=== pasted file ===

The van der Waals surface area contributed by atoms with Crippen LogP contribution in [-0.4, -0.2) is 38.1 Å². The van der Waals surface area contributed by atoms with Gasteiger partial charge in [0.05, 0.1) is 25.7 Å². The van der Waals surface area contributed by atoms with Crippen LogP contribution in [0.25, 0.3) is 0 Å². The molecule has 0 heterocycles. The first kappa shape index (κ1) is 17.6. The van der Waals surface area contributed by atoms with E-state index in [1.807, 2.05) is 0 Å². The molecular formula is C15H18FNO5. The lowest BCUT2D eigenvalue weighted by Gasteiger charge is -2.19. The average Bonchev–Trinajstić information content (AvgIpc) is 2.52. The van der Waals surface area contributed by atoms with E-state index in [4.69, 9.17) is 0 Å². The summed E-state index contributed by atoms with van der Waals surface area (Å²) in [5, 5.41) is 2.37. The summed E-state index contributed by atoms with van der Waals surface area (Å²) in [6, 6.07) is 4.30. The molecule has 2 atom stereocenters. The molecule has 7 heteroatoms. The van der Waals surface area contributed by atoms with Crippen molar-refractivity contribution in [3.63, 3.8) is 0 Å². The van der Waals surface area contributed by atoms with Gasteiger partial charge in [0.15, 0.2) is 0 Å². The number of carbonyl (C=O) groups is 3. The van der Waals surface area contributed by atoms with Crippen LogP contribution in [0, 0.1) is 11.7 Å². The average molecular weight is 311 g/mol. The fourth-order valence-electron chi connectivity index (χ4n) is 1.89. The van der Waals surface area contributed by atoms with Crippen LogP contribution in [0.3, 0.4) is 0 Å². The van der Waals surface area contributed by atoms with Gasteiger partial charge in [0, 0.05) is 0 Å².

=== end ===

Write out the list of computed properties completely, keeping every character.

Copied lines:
The van der Waals surface area contributed by atoms with Crippen LogP contribution in [-0.4, -0.2) is 38.1 Å². The van der Waals surface area contributed by atoms with Gasteiger partial charge in [0.05, 0.1) is 25.7 Å². The van der Waals surface area contributed by atoms with Crippen LogP contribution in [0.25, 0.3) is 0 Å². The molecule has 0 heterocycles. The first kappa shape index (κ1) is 17.6. The van der Waals surface area contributed by atoms with E-state index in [1.807, 2.05) is 0 Å². The molecular formula is C15H18FNO5. The lowest BCUT2D eigenvalue weighted by Gasteiger charge is -2.19. The average Bonchev–Trinajstić information content (AvgIpc) is 2.52. The van der Waals surface area contributed by atoms with E-state index in [4.69, 9.17) is 0 Å². The summed E-state index contributed by atoms with van der Waals surface area (Å²) in [5, 5.41) is 2.37. The summed E-state index contributed by atoms with van der Waals surface area (Å²) in [6, 6.07) is 4.30. The molecule has 2 atom stereocenters. The molecule has 7 heteroatoms. The van der Waals surface area contributed by atoms with Crippen molar-refractivity contribution in [3.63, 3.8) is 0 Å². The van der Waals surface area contributed by atoms with Gasteiger partial charge in [0.15, 0.2) is 0 Å². The number of carbonyl (C=O) groups is 3. The van der Waals surface area contributed by atoms with Crippen LogP contribution in [0, 0.1) is 11.7 Å². The average molecular weight is 311 g/mol. The fourth-order valence-electron chi connectivity index (χ4n) is 1.89. The van der Waals surface area contributed by atoms with Crippen LogP contribution in [0.3, 0.4) is 0 Å². The van der Waals surface area contributed by atoms with Gasteiger partial charge in [0, 0.05) is 0 Å².